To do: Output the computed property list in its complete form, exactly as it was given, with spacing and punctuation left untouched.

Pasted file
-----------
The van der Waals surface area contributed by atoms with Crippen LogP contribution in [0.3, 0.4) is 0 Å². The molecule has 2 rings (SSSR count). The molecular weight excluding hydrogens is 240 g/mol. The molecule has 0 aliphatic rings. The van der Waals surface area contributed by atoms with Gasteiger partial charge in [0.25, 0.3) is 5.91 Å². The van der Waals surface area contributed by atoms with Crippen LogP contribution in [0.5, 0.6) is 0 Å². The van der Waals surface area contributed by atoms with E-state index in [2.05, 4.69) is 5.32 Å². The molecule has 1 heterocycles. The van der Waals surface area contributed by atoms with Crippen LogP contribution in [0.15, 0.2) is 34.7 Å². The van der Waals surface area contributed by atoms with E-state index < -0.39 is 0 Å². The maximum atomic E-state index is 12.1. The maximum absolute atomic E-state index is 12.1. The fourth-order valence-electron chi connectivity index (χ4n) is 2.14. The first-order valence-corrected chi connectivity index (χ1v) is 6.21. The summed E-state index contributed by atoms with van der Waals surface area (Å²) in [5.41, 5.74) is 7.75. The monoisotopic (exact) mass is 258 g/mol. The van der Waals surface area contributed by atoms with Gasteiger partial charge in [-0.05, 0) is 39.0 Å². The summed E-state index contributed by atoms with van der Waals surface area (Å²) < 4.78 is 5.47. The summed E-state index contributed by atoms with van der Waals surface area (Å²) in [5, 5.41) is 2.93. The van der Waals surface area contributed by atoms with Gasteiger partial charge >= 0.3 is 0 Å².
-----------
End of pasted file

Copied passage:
The van der Waals surface area contributed by atoms with Crippen LogP contribution in [0.3, 0.4) is 0 Å². The molecule has 2 rings (SSSR count). The molecular weight excluding hydrogens is 240 g/mol. The molecule has 0 aliphatic rings. The van der Waals surface area contributed by atoms with Gasteiger partial charge in [0.25, 0.3) is 5.91 Å². The van der Waals surface area contributed by atoms with Crippen LogP contribution in [0.5, 0.6) is 0 Å². The van der Waals surface area contributed by atoms with E-state index in [2.05, 4.69) is 5.32 Å². The molecule has 1 heterocycles. The van der Waals surface area contributed by atoms with Crippen LogP contribution in [0.15, 0.2) is 34.7 Å². The van der Waals surface area contributed by atoms with E-state index < -0.39 is 0 Å². The maximum atomic E-state index is 12.1. The maximum absolute atomic E-state index is 12.1. The fourth-order valence-electron chi connectivity index (χ4n) is 2.14. The first-order valence-corrected chi connectivity index (χ1v) is 6.21. The summed E-state index contributed by atoms with van der Waals surface area (Å²) in [5.41, 5.74) is 7.75. The monoisotopic (exact) mass is 258 g/mol. The van der Waals surface area contributed by atoms with Gasteiger partial charge in [-0.05, 0) is 39.0 Å². The summed E-state index contributed by atoms with van der Waals surface area (Å²) < 4.78 is 5.47. The summed E-state index contributed by atoms with van der Waals surface area (Å²) in [5, 5.41) is 2.93. The van der Waals surface area contributed by atoms with Gasteiger partial charge >= 0.3 is 0 Å².